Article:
In 2010, Yao and Liou [16] introduced the following composite iterative scheme in a real Hilbert space: for all , where . Furthermore, they proved and converge strongly to the same point , where is the projection of onto .

In 2011, Tan and Chang [11] introduced the following iterative process for be a sequence of nonexpansive mappings. Let be the sequence defined by where , and . Then, the sequence defined by (1.21) converges strongly to a common element of the set of fixed points of nonexpansive mapping, the set of solution of the variational inequality and the generalized equilibrium problem.

In this paper, we modify the iterative methods (1.17), (1.20), and (1.21) by purposing the following new general viscosity iterative method: , for all , where , , and satisfy some appropriate conditions. Consequently, we show that under some control conditions the sequence strongly converge to a common element of the set of fixed points of nonexpansive mapping, the solution of the generalized mixed equilibrium problem, and the set of solution of the variational inclusion in a real Hilbert space.

#### 2. Preliminaries

Let be a real Hilbert space and be a nonempty closed convex subset of . Recall that the (nearest point) projection from onto assigns to each , the unique point in satisfying the property The following characterizes the projection . We recall some lemmas which will be needed in the rest of this paper.

Lemma 2.1. *The function is a solution of the variational inequality (1.4) if and only if satisfies the relation for all .*

Lemma 2.2. *For a given , , .**It is well known that is a firmly nonexpansive mapping of onto and satisfies
**
Moreover, is characterized by the following properties: and for all ,
*

Lemma 2.3 (see [17]). *Let be a maximal monotone mapping and let be a monotone and Lipschitz continuous mapping. Then the mapping is a maximal monotone mapping.*

Lemma 2.4 (see [18]). *Each Hilbert space satisfies Opial's condition, that is, for any sequence with , the inequality , hold for each with .*

Lemma 2.5 (see [19]). *Assume is a sequence of nonnegative real numbers such that
**
where and is a sequence in such that*(i)*.*(ii)* or .**Then .*

Lemma 2.6 (see [20]). *Let be a closed convex subset of a real Hilbert space and let be a nonexpansive mapping. Then is demiclosed at zero, that is,
**
implies .*

For solving the generalized mixed equilibrium problem, let us assume that the bifunction , the nonlinear mapping is continuous monotone and satisfies the following conditions: (A1) for all ; (A2) is monotone, that is, for any ; (A3)for each fixed , is weakly upper semicontinuous; (A4)for each fixed , is convex and lower semicontinuous; (B1)for each and , there exist a bounded subset and such that for any , (B2) is a bounded set.

Lemma 2.7 (see [21]). *Let be a nonempty closed convex subset of a real Hilbert space . Let be a bifunction mapping satisfies (A1)â€“(A4) and let is convex and lower semicontinuous such that . Assume that either (B1) or (B2) holds. For and , then there exists such that
**
Define a mapping as follows:
**
for all . Then, the following hold: *(i)* is single-valued; *(ii)* is firmly nonexpansive, that is, for any ; *(iii)*; *(iv)* is closed and convex.*

Lemma 2.8 (see[7]). *Assume is a strongly positive linear bounded operator on a Hilbert space with coefficient and , then .*

#### 3. Strong Convergence Theorems

In this section, we show a strong convergence theorem which solves the problem of finding a common element of ,, and of inverse-strongly monotone mappings in a Hilbert space.

Theorem 3.1. *Let be a real Hilbert space, be a closed convex subset of . Let be a bifunction of into satisfying (A1)â€“(A4) and be -inverse-strongly monotone mappings, is convex and lower semicontinuous function, be a contraction with coefficient , be a maximal monotone mapping and be a strongly positive linear bounded operator of into itself with coefficient , assume that . Let be a nonexpansive mapping of into itself and assume that either (B1) or (B2) holds such that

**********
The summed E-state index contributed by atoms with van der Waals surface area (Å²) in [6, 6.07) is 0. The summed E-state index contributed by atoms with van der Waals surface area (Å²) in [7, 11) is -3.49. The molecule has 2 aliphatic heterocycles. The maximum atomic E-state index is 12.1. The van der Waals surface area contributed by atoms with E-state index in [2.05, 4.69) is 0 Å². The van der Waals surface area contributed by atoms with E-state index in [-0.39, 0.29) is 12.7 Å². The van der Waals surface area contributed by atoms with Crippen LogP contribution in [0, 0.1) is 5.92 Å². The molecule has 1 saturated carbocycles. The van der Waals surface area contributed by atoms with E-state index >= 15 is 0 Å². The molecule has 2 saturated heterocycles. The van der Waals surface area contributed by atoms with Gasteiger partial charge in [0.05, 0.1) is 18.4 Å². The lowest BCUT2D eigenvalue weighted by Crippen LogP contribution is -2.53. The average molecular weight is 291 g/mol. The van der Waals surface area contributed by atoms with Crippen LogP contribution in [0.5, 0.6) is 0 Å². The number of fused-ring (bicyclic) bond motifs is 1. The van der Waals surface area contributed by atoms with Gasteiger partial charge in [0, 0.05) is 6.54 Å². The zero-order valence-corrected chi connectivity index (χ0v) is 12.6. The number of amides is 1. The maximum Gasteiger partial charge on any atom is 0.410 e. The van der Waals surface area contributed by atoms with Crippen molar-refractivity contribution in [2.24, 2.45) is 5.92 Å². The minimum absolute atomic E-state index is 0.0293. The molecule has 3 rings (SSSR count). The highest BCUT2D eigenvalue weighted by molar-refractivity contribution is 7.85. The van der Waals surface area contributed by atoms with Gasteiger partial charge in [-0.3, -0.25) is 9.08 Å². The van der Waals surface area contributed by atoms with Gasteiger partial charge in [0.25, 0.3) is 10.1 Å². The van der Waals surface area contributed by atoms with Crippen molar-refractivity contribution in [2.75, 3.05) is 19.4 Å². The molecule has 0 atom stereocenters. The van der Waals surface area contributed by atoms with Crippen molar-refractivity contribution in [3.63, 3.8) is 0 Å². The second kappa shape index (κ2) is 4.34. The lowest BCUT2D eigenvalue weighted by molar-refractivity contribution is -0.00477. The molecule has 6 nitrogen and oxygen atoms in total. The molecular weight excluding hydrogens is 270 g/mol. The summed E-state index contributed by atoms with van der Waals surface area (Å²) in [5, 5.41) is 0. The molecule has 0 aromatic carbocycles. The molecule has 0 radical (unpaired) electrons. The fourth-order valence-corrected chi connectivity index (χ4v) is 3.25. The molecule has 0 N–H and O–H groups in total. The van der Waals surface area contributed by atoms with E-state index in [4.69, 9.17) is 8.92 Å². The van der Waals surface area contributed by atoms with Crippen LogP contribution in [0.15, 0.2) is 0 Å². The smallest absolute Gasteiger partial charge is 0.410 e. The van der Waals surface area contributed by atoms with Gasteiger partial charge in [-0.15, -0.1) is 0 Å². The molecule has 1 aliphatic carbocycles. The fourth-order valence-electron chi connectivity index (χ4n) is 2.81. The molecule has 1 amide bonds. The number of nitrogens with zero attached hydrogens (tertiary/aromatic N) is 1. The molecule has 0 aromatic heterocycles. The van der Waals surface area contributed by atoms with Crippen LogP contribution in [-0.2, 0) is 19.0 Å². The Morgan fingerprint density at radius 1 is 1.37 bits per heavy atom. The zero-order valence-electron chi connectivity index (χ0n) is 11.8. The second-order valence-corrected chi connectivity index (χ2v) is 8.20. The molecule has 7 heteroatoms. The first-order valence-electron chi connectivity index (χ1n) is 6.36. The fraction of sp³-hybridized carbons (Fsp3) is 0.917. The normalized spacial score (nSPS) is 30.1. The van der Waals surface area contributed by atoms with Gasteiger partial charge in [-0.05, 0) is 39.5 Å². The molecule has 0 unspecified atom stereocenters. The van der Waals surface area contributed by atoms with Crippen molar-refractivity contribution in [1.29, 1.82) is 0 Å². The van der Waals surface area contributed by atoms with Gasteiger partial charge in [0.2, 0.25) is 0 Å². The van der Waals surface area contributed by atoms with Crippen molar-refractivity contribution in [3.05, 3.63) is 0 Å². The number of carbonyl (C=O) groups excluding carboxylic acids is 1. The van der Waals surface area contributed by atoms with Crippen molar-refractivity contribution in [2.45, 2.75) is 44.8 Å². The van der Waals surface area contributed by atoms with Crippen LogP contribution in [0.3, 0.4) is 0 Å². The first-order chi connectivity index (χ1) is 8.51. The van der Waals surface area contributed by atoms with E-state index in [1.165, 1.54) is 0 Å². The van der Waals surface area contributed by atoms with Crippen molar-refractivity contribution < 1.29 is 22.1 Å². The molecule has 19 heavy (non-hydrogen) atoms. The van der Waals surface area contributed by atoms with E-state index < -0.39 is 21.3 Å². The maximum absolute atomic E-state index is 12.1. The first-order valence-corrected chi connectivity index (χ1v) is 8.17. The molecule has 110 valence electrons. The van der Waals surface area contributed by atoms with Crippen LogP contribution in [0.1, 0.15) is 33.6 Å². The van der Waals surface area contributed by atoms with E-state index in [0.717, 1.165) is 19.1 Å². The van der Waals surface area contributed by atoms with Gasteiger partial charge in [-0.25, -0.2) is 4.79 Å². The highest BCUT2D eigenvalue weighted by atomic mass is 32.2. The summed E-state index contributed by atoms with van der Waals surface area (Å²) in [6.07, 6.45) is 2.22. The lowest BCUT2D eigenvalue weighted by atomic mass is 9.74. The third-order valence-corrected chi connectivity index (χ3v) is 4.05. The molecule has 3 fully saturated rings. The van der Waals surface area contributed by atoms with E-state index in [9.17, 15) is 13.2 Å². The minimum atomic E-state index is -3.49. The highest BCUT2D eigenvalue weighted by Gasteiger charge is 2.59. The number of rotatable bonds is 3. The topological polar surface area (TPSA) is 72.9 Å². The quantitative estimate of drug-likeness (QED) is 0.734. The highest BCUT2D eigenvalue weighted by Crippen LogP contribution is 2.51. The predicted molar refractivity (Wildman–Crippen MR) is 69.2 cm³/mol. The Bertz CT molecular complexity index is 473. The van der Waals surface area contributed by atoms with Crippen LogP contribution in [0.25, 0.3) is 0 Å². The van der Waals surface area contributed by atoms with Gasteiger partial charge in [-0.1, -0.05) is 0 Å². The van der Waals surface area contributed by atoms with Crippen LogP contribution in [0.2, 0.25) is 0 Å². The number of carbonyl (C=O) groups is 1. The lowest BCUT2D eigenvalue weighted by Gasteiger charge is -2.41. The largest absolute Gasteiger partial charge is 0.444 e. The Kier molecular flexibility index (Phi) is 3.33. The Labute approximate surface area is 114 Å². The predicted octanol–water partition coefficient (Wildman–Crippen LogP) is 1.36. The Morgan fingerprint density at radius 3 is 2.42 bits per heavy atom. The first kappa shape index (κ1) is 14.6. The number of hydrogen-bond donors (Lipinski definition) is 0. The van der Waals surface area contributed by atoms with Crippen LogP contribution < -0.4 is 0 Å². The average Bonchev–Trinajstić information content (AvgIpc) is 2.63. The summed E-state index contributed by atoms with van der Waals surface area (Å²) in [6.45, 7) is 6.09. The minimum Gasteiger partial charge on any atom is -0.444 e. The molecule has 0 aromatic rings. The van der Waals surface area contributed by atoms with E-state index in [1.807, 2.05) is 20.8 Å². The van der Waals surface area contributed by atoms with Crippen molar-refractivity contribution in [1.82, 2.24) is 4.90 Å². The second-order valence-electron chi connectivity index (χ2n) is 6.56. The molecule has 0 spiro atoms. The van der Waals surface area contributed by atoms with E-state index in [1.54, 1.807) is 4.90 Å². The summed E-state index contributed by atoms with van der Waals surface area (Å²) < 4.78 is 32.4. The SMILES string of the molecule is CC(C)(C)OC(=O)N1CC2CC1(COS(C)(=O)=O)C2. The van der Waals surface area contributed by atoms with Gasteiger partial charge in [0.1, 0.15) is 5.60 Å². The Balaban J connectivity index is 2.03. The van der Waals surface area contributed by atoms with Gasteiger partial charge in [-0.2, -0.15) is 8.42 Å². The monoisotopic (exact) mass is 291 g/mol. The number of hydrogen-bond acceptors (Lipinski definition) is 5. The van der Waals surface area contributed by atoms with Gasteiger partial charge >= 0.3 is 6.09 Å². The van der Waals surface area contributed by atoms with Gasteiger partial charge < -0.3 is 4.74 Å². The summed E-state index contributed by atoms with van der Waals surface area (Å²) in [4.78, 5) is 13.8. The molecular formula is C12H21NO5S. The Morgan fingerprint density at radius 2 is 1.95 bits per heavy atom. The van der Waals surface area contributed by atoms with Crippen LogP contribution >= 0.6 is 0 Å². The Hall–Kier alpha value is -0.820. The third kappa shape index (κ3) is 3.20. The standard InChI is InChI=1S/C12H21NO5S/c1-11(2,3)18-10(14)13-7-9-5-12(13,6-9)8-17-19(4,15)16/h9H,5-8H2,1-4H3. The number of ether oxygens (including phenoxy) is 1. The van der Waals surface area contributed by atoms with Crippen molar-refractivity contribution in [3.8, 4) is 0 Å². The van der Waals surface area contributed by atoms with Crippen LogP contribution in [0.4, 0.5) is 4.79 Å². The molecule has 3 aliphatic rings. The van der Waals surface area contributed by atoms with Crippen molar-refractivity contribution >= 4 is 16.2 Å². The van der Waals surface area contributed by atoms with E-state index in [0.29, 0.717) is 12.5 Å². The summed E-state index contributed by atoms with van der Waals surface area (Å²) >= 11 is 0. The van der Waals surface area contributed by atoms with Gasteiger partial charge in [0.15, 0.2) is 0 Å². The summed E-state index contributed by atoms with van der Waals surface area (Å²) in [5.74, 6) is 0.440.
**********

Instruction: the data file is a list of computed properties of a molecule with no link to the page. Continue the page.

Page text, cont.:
**
Suppose is a sequences generated by the following algorithm arbitrarily:
**
where such that and with satisfy the following conditions:*(C1)*, and ,*(C2)* and .**Then converges strongly to , where which solves the following variational inequality:
**
which is the optimality condition for the minimization problem
**
where is a potential function for (i.e., for ).*

*Proof. *Because of condition (C1), we may assume without loss of generality, then for all . By Lemma 2.8, we have . Next, we will assume that .*Step 1. *We will show are bounded.

Since are -inverse-strongly monotone mappings, we have
In similar way, we can obtain
It is clear that if , then are all nonexpansive.

Put . It follows that
By Lemma 2.7, we have for all . Then, we have
Put for all . From (3.2), we deduce that
It follows from induction that
Therefore is bounded, so are , , , , and .*Step 2. *We claim that . From (3.2), we have
We estimate , so we have
Substituting (3.12) into (3.11) that
We note that
Next, we estimate , then we get
Substituting (3.15) into (3.14), we obtain that
And substituting (3.12), (3.16) into (3.11), we get
where is a constant satisfying
This together with (C1), (C2), and Lemma 2.5, implies that
From (3.15), we also have as .*Step 3. *We show the following: (i);
(ii).
For and , then we get
It follows that
By the convexity of the norm , we have
Substituting (3.8), (3.21) into (3.22), we obtain
So, we obtain
where . Since condition (C1), (C2) and then we obtain that as . We consider this inequality in (3.21) that
Substituting (3.20) into (3.25), we have
Substituting (3.8) and (3.26) into (3.22), we obtain
So, we also have
where . Since condition (C1), (C2), and then we obtain that as .*Step 4. *We show the following:(i);
(ii);
(iii).
Since is firmly nonexpansive, we observe that
Hence, we have
Since is 1-inverse-strongly monotone, we have
which implies that
Substituting (3.32) into (3.25), we have
Substituting (3.30) and (3.33) into (3.22), we obtain
Then, we derive
By condition (C1), (C2), , and . So, we have as . It follows that
We note that . From , and hence
Since
So, by (3.37) and , we obtain
Therefore, we observe that
By condition (C1), we have as . Next, we observe that
By (3.39) and (3.40), we have as .*Step 5. *We show that and . It is easy to see that is a contraction of into itself. Indeed, since we have